Zack and Milo watched as Richard turned back toward the mess that Murphy’s Law had made of the intersection. As they watched Richard’s retreating back, Elliot followed him, shouting, gesticulating wildly and pointing at Milo. They distinctly heard him utter the words, “public menace” and “threat to safety.”

Zack put a friendly hand on Milo’s shoulder. “Are you OK, Milo?” he asked.

Milo blinked and realized who was talking to him. “Oh, hi Zack,” he said. “Just wait right here,” he jerked his head at the bakery behind him. Its windows were full of delectable looking baked goods. “I was supposed to pick something up.” He pushed open the door and went inside.

While Zack waited for Milo to come back, he pulled out his phone and fired off a quick text to Melissa and Amanda. “I have Milo. He’s picking up the cake and we’ll be heading back to his house shortly.”

A second or two later Zack’s phone pinged. He had received a return text from Melissa. “OK, see you soon.” Zack turned his attention back to the bakery. The display in the window was mostly obscured by a thick, billowing cloud of flour. The door opened and Milo emerged. He was holding a large white cake box and he was covered from head to foot in a thin layer of flour. “Well, I guess now we know that Murphy’s Law and fresh baked goods don’t mix,” Zack observed drily.

Milo opened his mouth, ostensibly to respond, but he immediately started to sneeze and Zack quickly thrust his hands under the large box, lest Milo drop it. He sneezed loudly and blew a cloud of flour into Zack’s face. Zack looked like a ghost. “Milo, why don’t I hold on to this,” he said.

Milo nodded. “Good idea,” he said, “you know before Murphy’s Law hits.”

The two boys turned away from the blocked intersection and started walking in the opposite direction. “Are you OK, Milo?” Zack asked again. “I saw you and Elliot and-,” he trailed off.

Milo shrugged and settled his backpack higher on his shoulders. “Yeah, I’m fine,” he said. Milo had always had a complicated relationship with Elliot Decker. Elliot was much older than Milo and was the volunteer crossing guard for Jefferson County Middle School. When he was six he had gone the circus with his family. The previous spring, Elliot had accidentally been handcuffed to Milo, who had quickly deduced that Elliot’s animosity toward him was largely the result of Murphy’s Law. Martin had taken Milo’s then three year old sister, Sara, to the circus on the same day as Elliot. Martin’s prescience had triggered a chain of events which had resulted in the collapse of the circus tent. Elliot had always believed he was responsible and as a result, he had repressed the memory of the the event and had developed a pathological obsession with safety in the process.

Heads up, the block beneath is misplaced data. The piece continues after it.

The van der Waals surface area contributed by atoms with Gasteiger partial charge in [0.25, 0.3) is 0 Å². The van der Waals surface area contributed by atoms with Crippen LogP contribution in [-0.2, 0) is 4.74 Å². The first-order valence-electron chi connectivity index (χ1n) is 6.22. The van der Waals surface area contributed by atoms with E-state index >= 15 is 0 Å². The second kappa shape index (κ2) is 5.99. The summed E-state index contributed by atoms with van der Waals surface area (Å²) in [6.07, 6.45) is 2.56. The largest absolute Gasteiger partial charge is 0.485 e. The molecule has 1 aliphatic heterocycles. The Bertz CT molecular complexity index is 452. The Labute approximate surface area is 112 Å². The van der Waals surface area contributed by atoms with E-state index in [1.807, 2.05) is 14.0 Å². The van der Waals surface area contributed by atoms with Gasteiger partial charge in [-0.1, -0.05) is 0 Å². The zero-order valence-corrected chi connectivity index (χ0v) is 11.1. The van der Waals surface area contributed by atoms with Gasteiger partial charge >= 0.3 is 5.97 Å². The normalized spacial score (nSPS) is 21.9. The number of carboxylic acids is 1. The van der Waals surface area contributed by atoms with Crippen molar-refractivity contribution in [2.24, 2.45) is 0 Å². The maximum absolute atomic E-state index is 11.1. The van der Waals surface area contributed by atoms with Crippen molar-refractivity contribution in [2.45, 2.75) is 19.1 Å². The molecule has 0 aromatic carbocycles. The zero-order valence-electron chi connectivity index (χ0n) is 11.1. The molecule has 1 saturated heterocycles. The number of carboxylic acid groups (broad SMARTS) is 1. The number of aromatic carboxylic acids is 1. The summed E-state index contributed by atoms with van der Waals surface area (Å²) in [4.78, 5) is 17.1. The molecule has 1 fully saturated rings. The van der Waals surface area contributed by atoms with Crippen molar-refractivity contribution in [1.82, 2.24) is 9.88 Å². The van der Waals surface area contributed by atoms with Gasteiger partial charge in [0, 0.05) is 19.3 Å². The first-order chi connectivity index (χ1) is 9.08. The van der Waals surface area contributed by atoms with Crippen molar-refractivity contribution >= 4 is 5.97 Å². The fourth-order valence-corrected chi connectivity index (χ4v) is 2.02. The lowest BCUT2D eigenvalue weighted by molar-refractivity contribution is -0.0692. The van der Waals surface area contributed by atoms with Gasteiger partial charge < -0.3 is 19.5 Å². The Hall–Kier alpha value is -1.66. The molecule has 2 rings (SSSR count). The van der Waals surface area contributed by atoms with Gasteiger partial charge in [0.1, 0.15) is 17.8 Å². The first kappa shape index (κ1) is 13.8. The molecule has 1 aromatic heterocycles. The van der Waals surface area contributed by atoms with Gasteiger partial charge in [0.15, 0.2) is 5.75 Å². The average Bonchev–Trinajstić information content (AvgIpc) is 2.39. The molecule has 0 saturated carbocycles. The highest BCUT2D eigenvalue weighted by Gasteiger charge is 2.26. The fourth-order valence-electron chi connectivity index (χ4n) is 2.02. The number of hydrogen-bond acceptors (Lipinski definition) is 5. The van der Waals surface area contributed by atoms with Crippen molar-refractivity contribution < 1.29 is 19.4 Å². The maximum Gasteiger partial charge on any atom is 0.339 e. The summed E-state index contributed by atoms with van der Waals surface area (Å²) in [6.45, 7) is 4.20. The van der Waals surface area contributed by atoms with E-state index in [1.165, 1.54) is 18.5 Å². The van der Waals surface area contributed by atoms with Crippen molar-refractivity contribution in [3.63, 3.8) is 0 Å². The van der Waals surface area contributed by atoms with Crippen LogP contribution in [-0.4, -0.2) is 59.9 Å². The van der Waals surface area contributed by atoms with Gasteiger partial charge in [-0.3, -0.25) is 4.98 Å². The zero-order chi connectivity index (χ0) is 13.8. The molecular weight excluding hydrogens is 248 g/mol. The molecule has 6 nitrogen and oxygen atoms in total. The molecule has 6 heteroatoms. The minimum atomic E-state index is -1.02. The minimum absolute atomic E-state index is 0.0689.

“I thought you and Elliot were getting along better, at least a little,” said Zack as they reached the bus stop. “He seemed pretty happy with the job you did last year looking after his dog walking business.”

Milo nodded. “So did I,” he said, “I thought his line of safety gear might have helped him work out his issues.” A few months prior, Milo, Zack and Melissa had decided to spend a day at a sky diving simulator. When the turbine’s generators had inevitably malfunctioned in the prescience of Milo’s negative probability field, the three of them had wound up in open free-fall. Fortunately, Milo had thought to pack several parachutes that he had bought from Elliot, which had probably saved their lives.

“Yeah, I remember those parachutes you bought from Elliot last year,” he said.

Milo chuckled, “the Free-fall Incident is admittedly at little difficult to forget, even for me.”

Zack and Milo arrived at the bus stop. There were several other people huddled under the bus shelter’s heater trying to stay warm. The bus arrived twenty minutes late. Milo and Zack took turns holding the cake, while they both dug through their pockets for their transit passes. They swiped them and sat down. Zack balanced the cake box on his knees. The bus’s engine rumbled and the bus pulled out of the bus stop. It took six blocks for Murphy’s Law to hit. The bus shuddered to a stop with the crunch of metal and asphalt and slanted over sideways with a thud. Zack watched the bus’s front right wheel go bouncing away down the street. “I think we just lost a wheel,” said Milo.

Zack nodded. “Looks like we need to find another bus.” Milo and Zack got up and filed toward the bus’s exit. Milo hopped off the bus and Zack followed him, carefully balancing the cake box in his hands and he stepped off of the bus and on the road. Car horns blared angrily from behind the stopped bus, which had plowed a ragged furrow in the road. They set off walking down the street, weaving in and out of the pedestrians going in the other direction. They eventually got back on the bus and made it most of the way from downtown Danville to Milo’s subdivision before Murphy’s Law struck again and the bus slid through the intersection and jumped the curb. As Milo’s house was only twenty minutes away on foot and it had mostly stopped snowing, Zack and Milo decided to walk the rest of the way.